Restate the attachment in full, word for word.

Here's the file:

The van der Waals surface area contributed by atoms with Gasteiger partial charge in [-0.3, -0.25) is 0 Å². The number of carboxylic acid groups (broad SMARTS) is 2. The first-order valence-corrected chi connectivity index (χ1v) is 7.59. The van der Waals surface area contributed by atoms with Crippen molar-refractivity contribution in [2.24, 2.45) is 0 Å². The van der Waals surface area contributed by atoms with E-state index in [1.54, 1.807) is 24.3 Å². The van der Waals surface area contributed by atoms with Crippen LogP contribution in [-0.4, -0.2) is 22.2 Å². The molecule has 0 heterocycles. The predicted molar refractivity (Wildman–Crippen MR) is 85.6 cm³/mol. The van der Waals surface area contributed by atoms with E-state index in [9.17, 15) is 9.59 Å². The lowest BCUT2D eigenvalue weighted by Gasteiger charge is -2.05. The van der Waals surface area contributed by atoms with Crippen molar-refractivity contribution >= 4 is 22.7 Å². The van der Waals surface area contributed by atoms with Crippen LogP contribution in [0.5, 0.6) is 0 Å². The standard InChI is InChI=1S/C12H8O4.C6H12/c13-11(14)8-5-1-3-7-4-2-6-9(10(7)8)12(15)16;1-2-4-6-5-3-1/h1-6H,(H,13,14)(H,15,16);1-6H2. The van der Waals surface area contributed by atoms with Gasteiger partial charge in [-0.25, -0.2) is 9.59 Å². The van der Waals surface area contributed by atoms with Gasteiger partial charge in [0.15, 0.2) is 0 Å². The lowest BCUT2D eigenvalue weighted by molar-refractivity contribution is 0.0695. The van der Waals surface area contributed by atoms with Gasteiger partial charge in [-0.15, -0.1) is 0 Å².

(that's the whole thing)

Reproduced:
The van der Waals surface area contributed by atoms with Gasteiger partial charge in [-0.3, -0.25) is 0 Å². The number of carboxylic acid groups (broad SMARTS) is 2. The first-order valence-corrected chi connectivity index (χ1v) is 7.59. The van der Waals surface area contributed by atoms with Crippen molar-refractivity contribution in [2.24, 2.45) is 0 Å². The van der Waals surface area contributed by atoms with E-state index in [1.54, 1.807) is 24.3 Å². The van der Waals surface area contributed by atoms with Crippen LogP contribution in [-0.4, -0.2) is 22.2 Å². The molecule has 0 heterocycles. The predicted molar refractivity (Wildman–Crippen MR) is 85.6 cm³/mol. The van der Waals surface area contributed by atoms with E-state index in [9.17, 15) is 9.59 Å². The lowest BCUT2D eigenvalue weighted by Gasteiger charge is -2.05. The van der Waals surface area contributed by atoms with Crippen molar-refractivity contribution >= 4 is 22.7 Å². The van der Waals surface area contributed by atoms with Crippen LogP contribution in [0.5, 0.6) is 0 Å². The standard InChI is InChI=1S/C12H8O4.C6H12/c13-11(14)8-5-1-3-7-4-2-6-9(10(7)8)12(15)16;1-2-4-6-5-3-1/h1-6H,(H,13,14)(H,15,16);1-6H2. The van der Waals surface area contributed by atoms with Gasteiger partial charge in [-0.25, -0.2) is 9.59 Å². The van der Waals surface area contributed by atoms with Gasteiger partial charge in [0.15, 0.2) is 0 Å². The lowest BCUT2D eigenvalue weighted by molar-refractivity contribution is 0.0695. The van der Waals surface area contributed by atoms with Gasteiger partial charge in [-0.15, -0.1) is 0 Å².